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The Joy Luck Club Essay

939 words - 4 pages

The Joy Luck Club Essay The Generation Gap in The Joy Luck Club "Hey, Ben, are you Japanese or Chinese?" I asked. His reply, as it seems to be for a lot of minority groups, was, "Neither, I'm Chinese-American." So, besides his American accent and a hyphenated ending on his answer to the SAT questionnaire about his ethnic background, what's the difference? In Amy Tan's captivating novel, The Joy Luck Club, I found out the answer to that question. Through the relationships and experiences of four Chinese mothers and four Chinese-American daughters, I was able to see a massive difference between their corresponding lifestyles. The generation gap of the women born during the first quarter of the ...view middle of the document...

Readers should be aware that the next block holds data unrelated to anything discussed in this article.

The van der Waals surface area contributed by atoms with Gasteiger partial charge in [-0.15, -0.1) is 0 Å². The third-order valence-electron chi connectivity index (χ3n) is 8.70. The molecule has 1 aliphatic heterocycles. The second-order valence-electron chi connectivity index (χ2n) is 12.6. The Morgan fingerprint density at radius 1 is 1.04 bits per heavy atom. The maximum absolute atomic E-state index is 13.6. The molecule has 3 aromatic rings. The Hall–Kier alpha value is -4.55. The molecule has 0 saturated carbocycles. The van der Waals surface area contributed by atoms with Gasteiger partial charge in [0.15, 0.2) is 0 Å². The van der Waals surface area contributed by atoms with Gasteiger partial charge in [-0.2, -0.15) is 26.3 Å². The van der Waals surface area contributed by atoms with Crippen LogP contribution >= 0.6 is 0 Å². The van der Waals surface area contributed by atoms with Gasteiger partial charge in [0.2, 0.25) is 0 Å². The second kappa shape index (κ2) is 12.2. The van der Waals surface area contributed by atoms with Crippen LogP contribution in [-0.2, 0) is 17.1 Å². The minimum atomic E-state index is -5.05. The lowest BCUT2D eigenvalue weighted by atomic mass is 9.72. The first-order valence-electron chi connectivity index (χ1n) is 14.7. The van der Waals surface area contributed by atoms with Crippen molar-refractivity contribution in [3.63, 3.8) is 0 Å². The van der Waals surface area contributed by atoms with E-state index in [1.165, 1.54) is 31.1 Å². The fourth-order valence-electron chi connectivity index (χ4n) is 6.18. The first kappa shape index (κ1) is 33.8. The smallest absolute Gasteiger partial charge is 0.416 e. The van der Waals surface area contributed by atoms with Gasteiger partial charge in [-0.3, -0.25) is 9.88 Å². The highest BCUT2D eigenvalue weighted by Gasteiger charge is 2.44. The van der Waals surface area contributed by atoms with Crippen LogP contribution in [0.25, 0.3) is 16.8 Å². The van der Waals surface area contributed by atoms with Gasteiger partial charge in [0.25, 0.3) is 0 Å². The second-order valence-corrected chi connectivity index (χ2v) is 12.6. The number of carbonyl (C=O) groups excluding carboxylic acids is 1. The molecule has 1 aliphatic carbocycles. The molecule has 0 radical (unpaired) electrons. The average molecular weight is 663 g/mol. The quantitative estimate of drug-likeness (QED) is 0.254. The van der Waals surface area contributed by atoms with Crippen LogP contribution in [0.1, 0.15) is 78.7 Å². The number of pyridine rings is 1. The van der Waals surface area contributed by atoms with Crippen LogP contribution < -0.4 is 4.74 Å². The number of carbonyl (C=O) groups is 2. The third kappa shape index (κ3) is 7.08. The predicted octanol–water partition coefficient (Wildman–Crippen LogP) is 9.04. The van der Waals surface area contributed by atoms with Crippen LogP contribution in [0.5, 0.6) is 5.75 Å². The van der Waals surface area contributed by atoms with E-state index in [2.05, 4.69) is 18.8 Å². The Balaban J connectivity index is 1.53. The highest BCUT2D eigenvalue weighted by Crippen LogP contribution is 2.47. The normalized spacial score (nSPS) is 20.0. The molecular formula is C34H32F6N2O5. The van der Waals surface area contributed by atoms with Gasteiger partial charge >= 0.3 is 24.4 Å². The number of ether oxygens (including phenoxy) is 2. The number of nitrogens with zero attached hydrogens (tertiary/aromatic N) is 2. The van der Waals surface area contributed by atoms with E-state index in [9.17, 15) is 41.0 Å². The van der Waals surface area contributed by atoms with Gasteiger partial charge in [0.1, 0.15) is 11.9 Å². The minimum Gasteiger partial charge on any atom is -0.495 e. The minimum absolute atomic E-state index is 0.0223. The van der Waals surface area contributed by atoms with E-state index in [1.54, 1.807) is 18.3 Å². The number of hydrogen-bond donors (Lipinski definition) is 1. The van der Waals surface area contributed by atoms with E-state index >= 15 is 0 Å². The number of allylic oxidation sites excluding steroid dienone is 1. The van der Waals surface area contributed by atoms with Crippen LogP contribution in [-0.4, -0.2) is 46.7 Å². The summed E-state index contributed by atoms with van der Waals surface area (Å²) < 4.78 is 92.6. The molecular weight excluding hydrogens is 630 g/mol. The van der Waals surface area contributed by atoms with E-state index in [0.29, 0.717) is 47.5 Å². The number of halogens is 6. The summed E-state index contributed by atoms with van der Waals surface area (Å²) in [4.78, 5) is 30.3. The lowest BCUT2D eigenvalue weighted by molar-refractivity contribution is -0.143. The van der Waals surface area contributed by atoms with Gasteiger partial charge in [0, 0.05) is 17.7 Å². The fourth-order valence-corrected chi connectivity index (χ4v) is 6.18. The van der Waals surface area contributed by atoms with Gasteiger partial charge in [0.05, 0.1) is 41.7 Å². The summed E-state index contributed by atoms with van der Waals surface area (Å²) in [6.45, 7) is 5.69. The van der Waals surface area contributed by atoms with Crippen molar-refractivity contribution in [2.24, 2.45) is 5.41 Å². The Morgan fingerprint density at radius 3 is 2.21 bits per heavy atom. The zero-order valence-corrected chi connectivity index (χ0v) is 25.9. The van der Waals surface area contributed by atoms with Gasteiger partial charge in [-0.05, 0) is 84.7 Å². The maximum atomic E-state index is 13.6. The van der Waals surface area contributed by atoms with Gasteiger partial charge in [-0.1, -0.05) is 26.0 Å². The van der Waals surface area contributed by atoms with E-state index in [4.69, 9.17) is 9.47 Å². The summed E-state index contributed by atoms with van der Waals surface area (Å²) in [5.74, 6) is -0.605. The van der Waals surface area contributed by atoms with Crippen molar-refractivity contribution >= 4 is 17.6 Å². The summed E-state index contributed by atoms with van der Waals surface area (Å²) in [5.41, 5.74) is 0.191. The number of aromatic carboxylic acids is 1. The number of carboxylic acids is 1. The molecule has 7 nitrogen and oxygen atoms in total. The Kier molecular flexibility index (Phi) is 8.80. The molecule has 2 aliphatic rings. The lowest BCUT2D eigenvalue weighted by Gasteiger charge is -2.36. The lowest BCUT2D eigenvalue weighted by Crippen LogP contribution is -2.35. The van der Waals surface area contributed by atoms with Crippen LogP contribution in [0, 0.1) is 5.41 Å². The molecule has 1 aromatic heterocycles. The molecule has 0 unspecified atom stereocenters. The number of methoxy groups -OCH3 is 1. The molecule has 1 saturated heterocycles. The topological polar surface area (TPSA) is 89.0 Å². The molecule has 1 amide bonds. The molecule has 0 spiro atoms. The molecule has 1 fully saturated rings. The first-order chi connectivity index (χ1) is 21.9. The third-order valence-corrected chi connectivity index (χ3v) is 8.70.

Clair did not believe that a marriage was real unless it was full and without any strings attached. When Ying-Ying found that Lena's marriage was filled with everything but her own visions, she was quite disappointed. She saw the list of items to be split fifty-fifty on the refrigerator, and immediately thought their marriage did not have the purity and honor that it should have contained. Lena's ideas of "eliminating false dependencies, being equals, and love without obligation"(p.176) were far from the views that her mother took on marriage. It was quite easy for Ying-Ying to see how times had changed, and how the lifestyle of American born citizens widely contrasted that of her home country.Toward the end of the book, there is a definite line between the differences of the two generations. Lindo Jong, whose daughter, Waverly, didn't even know four Chinese words, described the complete difference and incompatibility of the two worlds she tried to connect for her daughter; American circumstances and Chinese character. She explained that there was no lasting shame in being born in America, and that as a minority, you were the first in line for scholarships. Most importantly, she noted that, "In America, nobody says you have to keep the circumstances somebody else gives you." (p. 289) For a girl who was raised in America, it was easy for Waverly to accept American circumstances, to grow up as any other American citizen.As a Chinese mother, though, she also wanted her daughter...

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